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Pyomyositis and BiPAP/Diuretic Strategies in CHF - 8/22/2012

posted Aug 20, 2012, 3:13 PM by Rohit Das   [ updated Dec 27, 2012, 7:05 AM by Purnema Madahar ]

Hope everyone had a good weekend…let’s get back to it…

At resident report, Mary presented a patient with HIV/AIDS who presented with L thigh pain, and on imaging, had findings consistent with pyomyositis. Exam also showed isolated follicular skin lesions, and a significant TR murmur, with subsequent TEE showing a possible vegetation around the tricuspid valve. Cultures from CT guided drainage of the involved part of this patient’s left thigh grew MRSA. He denied any history of IVDA. A review article reviewing the epidemiology of pyomyositis (PM) is attached.

  • Very interestingly, PM was initially described as a disease of the tropics until AIDS hit the scene. Since the 1980s, pyomyositis has been increasing in frequency in temperate climates, and almost exclusively in AIDS patients.
  • In the attached series, among HIV patients, 95% were male, 36% had associated IV drug abuse, and presentations were generally in the lower extremity (68%, of which 43% were in the thigh). 70% of cases were due to Staph. There was a 3% mortality in this series, and a 19% recurrence rate.
  • True pyomyositis is always due to hematogenous spread from other sites of infection, and there are often (couldn’t find numbers) other sequelae of bacteremia (like endocarditis, as exemplified in this patient).

As mentioned, this patient had associated tricuspid regurgitation, of new onset. From TEE findings as well as the presence of other manifestations of hematogenous seeding, he most likely has right-sided endocarditis. Dr. LeFrancois went over some of the key exam findings for TR, and just to put some numbers to it:

  • Murmurs louder with inspiration are very characteristic of right sided murmurs, with a +LR of 8.
  • Systolic regurgitant wave in the jugular veins (i.e., CV-merger) has a +LR of around 7. Finally, a pulsatile liver on exam is also helpful, with a +LR of around 4.

Given the high likelihood of right-sided endocarditis, as described, Mary’s patient is going to receive 6 weeks of Vancomycin, which is the recommended regimen (some debate over whether Rifampin should be added…).

This patient also brought about a very interesting and extremely difficult to answer question – what’s the epidemiology around native valve endocarditis in non-IVDA patients with HIV? Yea – not much literature folks, as this is an extremely rare phenomenon. I pulled up one case series, quick summary:

  • In a 20 year period, the investigators reviewed HIV associated endocarditis diagnosed at their institution. Of almost 600 cases of HIV-associated endocarditis, ONLY EIGHT were not related to IVDA. They also reviewed the literature during the same time period, and only found 14 cases.
  • Of those 22 cases overall, only ONE was due to MRSA, with a coexisting documented “soft tissue” infection as the likely source. The most common pathogens were Non-typhi Salmonella and Strep. Pneumoniae, which in the setting of invasive infection, are AIDS-defining pathogens.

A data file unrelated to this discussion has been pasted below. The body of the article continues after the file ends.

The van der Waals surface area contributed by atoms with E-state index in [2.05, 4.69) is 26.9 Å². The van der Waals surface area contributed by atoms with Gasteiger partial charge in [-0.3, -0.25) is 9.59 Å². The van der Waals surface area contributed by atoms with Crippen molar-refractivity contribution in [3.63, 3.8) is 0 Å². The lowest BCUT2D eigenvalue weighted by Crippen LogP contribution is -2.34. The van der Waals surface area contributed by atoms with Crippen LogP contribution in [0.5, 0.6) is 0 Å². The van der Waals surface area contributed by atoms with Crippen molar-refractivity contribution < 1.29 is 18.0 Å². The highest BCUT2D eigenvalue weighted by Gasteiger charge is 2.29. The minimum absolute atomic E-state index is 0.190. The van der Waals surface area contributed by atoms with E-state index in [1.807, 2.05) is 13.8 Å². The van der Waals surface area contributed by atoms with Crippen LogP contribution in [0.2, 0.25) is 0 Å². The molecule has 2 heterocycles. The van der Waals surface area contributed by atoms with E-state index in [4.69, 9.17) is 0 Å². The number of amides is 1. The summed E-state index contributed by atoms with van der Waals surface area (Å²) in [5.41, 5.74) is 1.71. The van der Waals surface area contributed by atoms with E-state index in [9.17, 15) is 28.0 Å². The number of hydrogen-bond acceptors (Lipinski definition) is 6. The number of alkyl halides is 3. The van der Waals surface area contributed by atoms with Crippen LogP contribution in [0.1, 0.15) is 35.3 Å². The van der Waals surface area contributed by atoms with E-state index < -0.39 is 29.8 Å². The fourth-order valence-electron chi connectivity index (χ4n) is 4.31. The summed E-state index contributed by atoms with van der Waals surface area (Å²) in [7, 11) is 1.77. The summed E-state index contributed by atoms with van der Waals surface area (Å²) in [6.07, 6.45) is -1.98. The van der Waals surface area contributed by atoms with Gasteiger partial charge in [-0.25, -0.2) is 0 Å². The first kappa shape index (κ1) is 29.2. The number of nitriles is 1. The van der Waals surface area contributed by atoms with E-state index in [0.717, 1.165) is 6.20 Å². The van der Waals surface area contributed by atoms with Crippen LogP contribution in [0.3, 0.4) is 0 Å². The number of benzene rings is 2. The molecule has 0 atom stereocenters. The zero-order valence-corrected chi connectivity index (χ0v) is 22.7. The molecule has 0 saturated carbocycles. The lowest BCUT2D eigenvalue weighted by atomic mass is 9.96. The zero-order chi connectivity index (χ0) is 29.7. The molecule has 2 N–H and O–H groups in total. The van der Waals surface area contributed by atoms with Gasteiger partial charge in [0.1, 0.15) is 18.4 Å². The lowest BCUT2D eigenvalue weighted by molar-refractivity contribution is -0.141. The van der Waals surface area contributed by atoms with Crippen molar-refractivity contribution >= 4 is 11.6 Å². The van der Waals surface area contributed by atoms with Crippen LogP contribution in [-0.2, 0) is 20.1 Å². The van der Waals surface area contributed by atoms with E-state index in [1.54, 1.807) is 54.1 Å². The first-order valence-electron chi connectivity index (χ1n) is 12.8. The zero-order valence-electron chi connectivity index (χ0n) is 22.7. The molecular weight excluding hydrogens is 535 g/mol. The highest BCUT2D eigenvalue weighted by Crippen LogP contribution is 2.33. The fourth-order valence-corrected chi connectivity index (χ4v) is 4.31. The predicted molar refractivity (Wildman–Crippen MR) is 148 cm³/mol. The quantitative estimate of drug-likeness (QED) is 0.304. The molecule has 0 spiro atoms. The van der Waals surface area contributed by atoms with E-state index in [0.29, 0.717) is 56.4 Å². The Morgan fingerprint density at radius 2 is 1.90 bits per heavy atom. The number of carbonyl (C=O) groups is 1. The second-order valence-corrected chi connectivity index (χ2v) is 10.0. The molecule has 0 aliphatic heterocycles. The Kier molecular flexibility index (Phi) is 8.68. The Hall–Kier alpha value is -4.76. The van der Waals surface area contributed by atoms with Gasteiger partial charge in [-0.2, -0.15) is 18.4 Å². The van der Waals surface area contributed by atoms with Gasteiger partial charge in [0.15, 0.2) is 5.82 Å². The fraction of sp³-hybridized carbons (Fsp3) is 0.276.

• Bottom line – there isn’t much literature to go on and making any conclusions on this special cohort of patients is purely speculative. However, HIV itself is probably not a risk factor for IE, as HIV-associated IE is still rare in the absence of IVDA. Also, when it does occur, it may be due to AIDS-defining pathogens, as opposed to the typical organisms we usually think about (i.e., Staph and Strep).

We also had in promptu resident journal club today, and talked about some literature regarding management of CHF. Here’s a summary:

  • In 2007, investigators looked at noninvasive ventilation (CPAP or NIPPV) in the acute management of decompensated heart failure, versus standard of care (oxygen supplementation). There were three intervention arms, about 350 patients in each.
    • Analyzing for a primary outcome of death within 7 days, there was no difference between either standard therapy and noninvasive ventilation (Odds Ratio – 0.97, p = 0.87).
    • Analyzing for a composite primary outcome of death/intubation within 7 days , there was no difference between CPAP and NIPPV  (Odds Ratio – 0.94, p=0.81)
    • However, we did talk about several limitations of this study, including that it was a bit underpowered and didn’t account well for potential confounding coexisting illnesses.
  • We also looked at the “DOSE” trial from 2011, in which different modes of diuresis were compared in acute CHF management. Specifically, bolus vs continuous and low vs high dose (defined as 2.5 times patients’ home dose) were compared. The primary outcomes were CHF symptom assessment (quanitified by area under the curve analyses) and change in serum Creatinine.
    • Regarding bolus vs continuous, there was no difference in overall symptoms improvement in 72 hours, nor a significant different change in creatinine between the two groups.
    • Regarding low vs high dose, there was no difference in either outcome as well (though a nonsignificant trend towards improving symptom assessment scores was observed). High dose diuresis did lead to significantly decreased dyspnea scores, and increased change in weight and net fluid loss (these were all secondary outcomes).

Some really good stuff today. More tomorrow…Keep reading!!!

Bacterial Pyomyositis in the United States
Crum, Am J Med 2004, Volume 117: 420-428

Losa et. al., Clin Microbiol Infect 2003: 45-54

Gray et. al., NEJM 2008 Volume 359: 142-151

Felker et. al., NEJM 2011 Volume 364: 797-805